Hoop
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Two Taskled Ultraboost drivers would provide 4A. Wire 6s LEDs per driver. A single DIWDiver 16.7A linear driver could work also with 4s 3P config. A Pololu shunt regulator might work to supress voltage spikes.

John_Galt
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Alright, here’s a question, would it be possible to wire two powersources in parallel to a single string of LEDs? Say two ultraboosts wired with a diode to prevent one from backfeeding into the other?

Hoop
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I believe the answer is no but you should ask taskled directly. Let us know what he says.

John_Galt
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George at TaskLED stated that two of the UltraBoost drivers would be a good candidate for driving a string of 6 LEDs to 4A.

He also offered the H6cc in a buck arrangment for the whiteflat 2mm LEDs, however being a buck driver, I’d need more and wire into strings of 3.

Hoop
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If you want to control both drivers from a single POT, use a “dual gang” POT to do so.

John_Galt
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I think I should be good to use the onboard pot, it’ll be a set and forget type of thing. Once I’ve got the current dialed in I’d just leave it, unless swapping the LEDs again at some point in the future.

My remaining question is how I can trigger the switch circuit without an additional switch. I’d like them to turn on when power is supplied.

Hoop
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The board will turn on automatically when power is applied to IN+. No switch is required.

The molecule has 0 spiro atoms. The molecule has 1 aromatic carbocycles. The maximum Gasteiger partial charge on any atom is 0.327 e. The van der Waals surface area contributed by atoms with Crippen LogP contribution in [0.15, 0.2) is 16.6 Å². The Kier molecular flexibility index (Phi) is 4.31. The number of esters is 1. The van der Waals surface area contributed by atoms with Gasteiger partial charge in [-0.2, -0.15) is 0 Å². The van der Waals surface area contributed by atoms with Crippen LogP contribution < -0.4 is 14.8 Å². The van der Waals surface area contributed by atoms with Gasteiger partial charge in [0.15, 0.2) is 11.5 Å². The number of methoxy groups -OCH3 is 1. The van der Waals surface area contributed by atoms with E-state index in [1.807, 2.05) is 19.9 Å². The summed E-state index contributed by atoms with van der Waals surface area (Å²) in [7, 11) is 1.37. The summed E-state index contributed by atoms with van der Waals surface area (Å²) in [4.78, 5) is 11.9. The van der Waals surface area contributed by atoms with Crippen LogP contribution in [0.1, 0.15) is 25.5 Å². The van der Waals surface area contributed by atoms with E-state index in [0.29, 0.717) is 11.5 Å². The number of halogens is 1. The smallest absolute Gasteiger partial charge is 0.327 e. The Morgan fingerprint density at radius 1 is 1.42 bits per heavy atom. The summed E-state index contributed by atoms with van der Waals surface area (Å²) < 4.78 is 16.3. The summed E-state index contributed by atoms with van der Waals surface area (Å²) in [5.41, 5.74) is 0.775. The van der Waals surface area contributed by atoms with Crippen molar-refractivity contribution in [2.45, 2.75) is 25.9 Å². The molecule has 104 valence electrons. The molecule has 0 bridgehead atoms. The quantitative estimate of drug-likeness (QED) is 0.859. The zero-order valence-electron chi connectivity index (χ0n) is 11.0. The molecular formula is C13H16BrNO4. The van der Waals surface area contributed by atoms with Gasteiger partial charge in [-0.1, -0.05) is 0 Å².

SHDN is connected onboard to IN+ via a 100k ohm resistor. This will power the driver up by default. If the user wishes to power down the Ultraboost driver, the SHDN pin should be driven low (nominally 0V). In shutdown mode the Ultraboost draws less than 30uA. Maximum input voltage to SHDN is IN+ voltage.”

John_Galt
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Thanks Hoop, I appreciate the help.

John_Galt
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So I picked up this: https://www.amazon.com/Holdwell-Converter-Booster-Module-Regulator/dp/B0... boost circuit.

12v -> 36v DC, 5A output (claimed). I will have an order in with led4power for osram cslpm1.tg LEDs tomorrow. Looking forward to stepping this project forward.

I now also have a question about using a 4s fet driver. Take this one from mtn electronics: https://www.mtnelectronics.com/index.php?route=product/product&path=67_1... from a relay circuit in a running vehicle with a healthy battery, I can expect to see around 14v to the driver. If I were interested in using this to try and power a series of 4 3vf LEDs, should I be purposefully reducing wire gauge to try to limit current?

Hoop
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You need regulation. DIWdiver’s driver in 10A flavor would do the trick. You can limit the max current to less than 10A with the trimpot. The low voltage cutoff value is configurable when you order.

BTW I’m on page 813 of Atlas Shrugged. $

alpg88
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i used cheap boards from ebay, in cars to power aux equipment, at first i was worried about “dirty power” killing the dc-dc borads, but so far none died. so imo, either the concept “dirty power” is overblown, or newer cars have good enough regulation so it does not become a problem,